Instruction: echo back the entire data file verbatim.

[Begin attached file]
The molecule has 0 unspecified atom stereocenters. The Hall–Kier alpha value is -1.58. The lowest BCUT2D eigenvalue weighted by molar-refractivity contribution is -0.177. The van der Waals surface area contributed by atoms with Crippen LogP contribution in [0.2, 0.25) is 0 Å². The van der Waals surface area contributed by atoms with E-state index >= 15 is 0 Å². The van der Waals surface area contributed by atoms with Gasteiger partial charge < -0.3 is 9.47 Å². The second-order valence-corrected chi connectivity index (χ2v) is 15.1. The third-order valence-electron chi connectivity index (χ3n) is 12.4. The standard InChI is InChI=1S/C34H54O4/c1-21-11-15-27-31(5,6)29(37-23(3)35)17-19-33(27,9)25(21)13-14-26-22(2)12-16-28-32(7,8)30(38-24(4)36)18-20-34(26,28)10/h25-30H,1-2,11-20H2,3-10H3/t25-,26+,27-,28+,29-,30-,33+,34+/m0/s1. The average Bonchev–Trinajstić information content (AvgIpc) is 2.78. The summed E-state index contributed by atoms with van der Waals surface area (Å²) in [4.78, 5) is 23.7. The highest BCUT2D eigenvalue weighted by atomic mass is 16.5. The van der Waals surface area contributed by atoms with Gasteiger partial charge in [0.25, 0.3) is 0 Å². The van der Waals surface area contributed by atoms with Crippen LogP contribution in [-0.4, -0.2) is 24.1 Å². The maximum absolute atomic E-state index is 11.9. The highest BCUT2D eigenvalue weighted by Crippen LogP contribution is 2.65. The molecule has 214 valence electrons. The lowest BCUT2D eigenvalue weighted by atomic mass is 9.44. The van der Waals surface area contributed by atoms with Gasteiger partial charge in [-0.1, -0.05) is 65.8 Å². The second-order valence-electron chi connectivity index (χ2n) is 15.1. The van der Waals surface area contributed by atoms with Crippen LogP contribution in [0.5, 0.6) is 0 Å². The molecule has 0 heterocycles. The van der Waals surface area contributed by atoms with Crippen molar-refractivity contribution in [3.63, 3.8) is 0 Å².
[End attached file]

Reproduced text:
The molecule has 0 unspecified atom stereocenters. The Hall–Kier alpha value is -1.58. The lowest BCUT2D eigenvalue weighted by molar-refractivity contribution is -0.177. The van der Waals surface area contributed by atoms with Crippen LogP contribution in [0.2, 0.25) is 0 Å². The van der Waals surface area contributed by atoms with E-state index >= 15 is 0 Å². The van der Waals surface area contributed by atoms with Gasteiger partial charge < -0.3 is 9.47 Å². The second-order valence-corrected chi connectivity index (χ2v) is 15.1. The third-order valence-electron chi connectivity index (χ3n) is 12.4. The standard InChI is InChI=1S/C34H54O4/c1-21-11-15-27-31(5,6)29(37-23(3)35)17-19-33(27,9)25(21)13-14-26-22(2)12-16-28-32(7,8)30(38-24(4)36)18-20-34(26,28)10/h25-30H,1-2,11-20H2,3-10H3/t25-,26+,27-,28+,29-,30-,33+,34+/m0/s1. The average Bonchev–Trinajstić information content (AvgIpc) is 2.78. The summed E-state index contributed by atoms with van der Waals surface area (Å²) in [4.78, 5) is 23.7. The highest BCUT2D eigenvalue weighted by atomic mass is 16.5. The van der Waals surface area contributed by atoms with Gasteiger partial charge in [0.25, 0.3) is 0 Å². The van der Waals surface area contributed by atoms with Crippen LogP contribution in [-0.4, -0.2) is 24.1 Å². The maximum absolute atomic E-state index is 11.9. The highest BCUT2D eigenvalue weighted by Crippen LogP contribution is 2.65. The molecule has 214 valence electrons. The lowest BCUT2D eigenvalue weighted by atomic mass is 9.44. The van der Waals surface area contributed by atoms with Gasteiger partial charge in [-0.1, -0.05) is 65.8 Å². The second-order valence-electron chi connectivity index (χ2n) is 15.1. The van der Waals surface area contributed by atoms with Crippen LogP contribution in [0.5, 0.6) is 0 Å². The molecule has 0 heterocycles. The van der Waals surface area contributed by atoms with Crippen molar-refractivity contribution in [3.63, 3.8) is 0 Å².